I was sifting through some of my older journals and came across a piece that was posted a few years back. It’s funny to me. It’s funny because time overlaps with something relevant from our yesterdays to remind us of what should be important now.
In the book, “A Diary of a Young Girl,” Anne Frank wrote, “Paper is more patient than man.” I agree. She said this because she believed that people are impatient. And let’s face it. She was right. We live in a me first world. But she was just a kid when she wrote this. She was a kid from a different generation in an ugly time and an ugly place. She wrote in her diary because to her, it was easier to be honest on paper. I get that. To her and her diary, Anne Frank used the paper and pen because a blank page has no agenda or anyplace else to go. I get that too.
It’s true. Paper is more patient than man.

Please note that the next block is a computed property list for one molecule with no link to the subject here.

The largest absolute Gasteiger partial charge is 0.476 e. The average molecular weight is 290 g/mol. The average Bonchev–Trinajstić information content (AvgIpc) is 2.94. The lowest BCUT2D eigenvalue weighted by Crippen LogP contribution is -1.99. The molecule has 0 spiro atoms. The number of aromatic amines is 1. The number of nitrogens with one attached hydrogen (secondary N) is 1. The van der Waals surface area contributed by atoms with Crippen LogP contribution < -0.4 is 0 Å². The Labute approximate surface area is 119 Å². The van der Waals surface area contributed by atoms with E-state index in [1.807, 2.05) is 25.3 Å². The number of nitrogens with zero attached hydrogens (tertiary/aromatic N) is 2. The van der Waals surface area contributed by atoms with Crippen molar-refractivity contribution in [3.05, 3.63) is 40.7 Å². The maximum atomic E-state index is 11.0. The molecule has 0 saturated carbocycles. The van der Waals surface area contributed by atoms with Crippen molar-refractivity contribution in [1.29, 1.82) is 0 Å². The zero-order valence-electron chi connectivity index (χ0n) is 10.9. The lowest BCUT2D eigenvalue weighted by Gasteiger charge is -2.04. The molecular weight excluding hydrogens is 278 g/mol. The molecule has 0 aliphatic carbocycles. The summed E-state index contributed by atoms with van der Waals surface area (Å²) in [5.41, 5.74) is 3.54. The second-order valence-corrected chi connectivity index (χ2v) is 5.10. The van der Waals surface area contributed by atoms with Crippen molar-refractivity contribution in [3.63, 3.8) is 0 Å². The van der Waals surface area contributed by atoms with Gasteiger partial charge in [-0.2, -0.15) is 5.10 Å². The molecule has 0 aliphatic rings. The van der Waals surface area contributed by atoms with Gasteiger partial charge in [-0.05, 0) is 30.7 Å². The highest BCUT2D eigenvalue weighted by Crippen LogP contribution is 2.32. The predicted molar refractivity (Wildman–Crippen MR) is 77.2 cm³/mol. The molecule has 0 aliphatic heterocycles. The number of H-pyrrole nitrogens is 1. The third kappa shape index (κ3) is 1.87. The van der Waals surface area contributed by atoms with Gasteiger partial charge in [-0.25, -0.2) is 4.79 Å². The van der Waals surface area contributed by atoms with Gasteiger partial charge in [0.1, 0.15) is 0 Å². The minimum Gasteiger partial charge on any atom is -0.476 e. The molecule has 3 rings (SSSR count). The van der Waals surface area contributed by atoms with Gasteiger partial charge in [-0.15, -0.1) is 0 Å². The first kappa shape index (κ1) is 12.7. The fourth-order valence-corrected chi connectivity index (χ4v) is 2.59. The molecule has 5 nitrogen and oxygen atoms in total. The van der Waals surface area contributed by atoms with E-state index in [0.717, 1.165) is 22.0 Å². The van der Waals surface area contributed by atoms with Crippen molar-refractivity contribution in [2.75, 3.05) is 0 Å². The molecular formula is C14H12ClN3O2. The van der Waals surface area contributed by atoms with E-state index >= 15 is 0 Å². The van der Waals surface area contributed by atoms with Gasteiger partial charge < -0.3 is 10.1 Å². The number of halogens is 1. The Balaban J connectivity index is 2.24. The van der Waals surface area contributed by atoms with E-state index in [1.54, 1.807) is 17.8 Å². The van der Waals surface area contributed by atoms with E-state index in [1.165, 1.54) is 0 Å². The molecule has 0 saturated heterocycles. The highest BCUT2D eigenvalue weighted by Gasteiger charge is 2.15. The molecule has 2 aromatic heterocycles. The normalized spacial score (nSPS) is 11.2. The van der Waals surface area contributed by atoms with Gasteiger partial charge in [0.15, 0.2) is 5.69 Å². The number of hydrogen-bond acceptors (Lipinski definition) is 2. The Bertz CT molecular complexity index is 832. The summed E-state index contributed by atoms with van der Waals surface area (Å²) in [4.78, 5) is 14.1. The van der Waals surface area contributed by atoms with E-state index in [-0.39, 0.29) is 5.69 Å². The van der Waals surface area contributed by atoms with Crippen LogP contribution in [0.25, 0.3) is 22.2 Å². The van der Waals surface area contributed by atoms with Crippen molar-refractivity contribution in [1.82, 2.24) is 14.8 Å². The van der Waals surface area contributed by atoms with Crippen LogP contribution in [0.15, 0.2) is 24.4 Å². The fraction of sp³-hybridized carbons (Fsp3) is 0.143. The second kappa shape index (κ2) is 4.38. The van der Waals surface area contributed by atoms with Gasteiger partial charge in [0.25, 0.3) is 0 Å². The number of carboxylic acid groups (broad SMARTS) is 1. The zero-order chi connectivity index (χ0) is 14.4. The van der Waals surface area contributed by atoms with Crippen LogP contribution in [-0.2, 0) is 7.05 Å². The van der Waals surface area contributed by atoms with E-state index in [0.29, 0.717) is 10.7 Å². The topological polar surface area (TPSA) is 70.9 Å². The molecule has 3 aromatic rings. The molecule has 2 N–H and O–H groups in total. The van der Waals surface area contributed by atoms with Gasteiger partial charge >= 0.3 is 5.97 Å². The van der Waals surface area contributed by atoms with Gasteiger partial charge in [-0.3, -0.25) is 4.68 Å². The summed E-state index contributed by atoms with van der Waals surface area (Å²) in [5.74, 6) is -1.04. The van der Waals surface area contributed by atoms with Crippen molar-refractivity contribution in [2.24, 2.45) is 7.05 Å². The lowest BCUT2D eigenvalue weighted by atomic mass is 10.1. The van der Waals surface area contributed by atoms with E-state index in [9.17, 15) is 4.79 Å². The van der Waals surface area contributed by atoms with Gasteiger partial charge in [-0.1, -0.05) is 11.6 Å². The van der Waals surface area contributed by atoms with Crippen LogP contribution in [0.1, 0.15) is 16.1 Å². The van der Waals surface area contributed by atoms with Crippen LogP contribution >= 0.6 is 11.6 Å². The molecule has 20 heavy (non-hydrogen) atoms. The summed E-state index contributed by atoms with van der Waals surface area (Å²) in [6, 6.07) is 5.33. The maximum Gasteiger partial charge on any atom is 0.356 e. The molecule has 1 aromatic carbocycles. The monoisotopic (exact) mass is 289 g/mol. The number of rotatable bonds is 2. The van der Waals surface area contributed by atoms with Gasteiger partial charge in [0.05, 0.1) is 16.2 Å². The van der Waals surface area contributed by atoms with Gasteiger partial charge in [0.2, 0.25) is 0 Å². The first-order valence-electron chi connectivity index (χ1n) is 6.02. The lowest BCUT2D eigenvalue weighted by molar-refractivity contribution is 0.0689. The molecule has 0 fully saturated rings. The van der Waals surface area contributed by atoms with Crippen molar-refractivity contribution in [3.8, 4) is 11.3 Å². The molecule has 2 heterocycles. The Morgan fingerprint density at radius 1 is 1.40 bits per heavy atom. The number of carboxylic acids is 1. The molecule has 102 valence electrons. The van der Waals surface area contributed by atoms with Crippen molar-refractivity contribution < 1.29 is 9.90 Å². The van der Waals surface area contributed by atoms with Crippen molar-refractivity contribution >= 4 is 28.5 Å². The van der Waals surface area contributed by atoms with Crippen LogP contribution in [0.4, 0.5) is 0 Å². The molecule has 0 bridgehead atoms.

This is why I write,.
This is why I come here (to visit with you, my most special friend).
More than the idea of art and more than the idea of being a writer and more than my effort to reach the reader and more than the need to be read or enjoyed, appreciated or published; I come here because you and this blank page is more tolerant and more accepting than anyone else I know.
You love me here. I know you do.
I view a blank page the same way I view the sands on an empty beach, accepting of my footsteps and tolerant of the weight I place upon its spine. This is my world here. I can create and build or destroy. I can reduce the world to rubble and then resurrect it in any way I choose. This is my domain. I can be honest here and not be judged. I can be open without fear.
This here is my Church. This is where I am most comfortable, here with you, because there is no reason to think about rejection and no concern for judgment or worries if I am enough.
I am perfect here (with you).
This is where I can write my own redemption. I can recreate moments of my yesterday, which I hold close to my heart. This is also where I can write my farewell to times I never want to see again. I can navigate my way through anything here (with you).
I come here because the blank page is waiting for me. And as I type, the page is more forgiving than man, woman or child alike.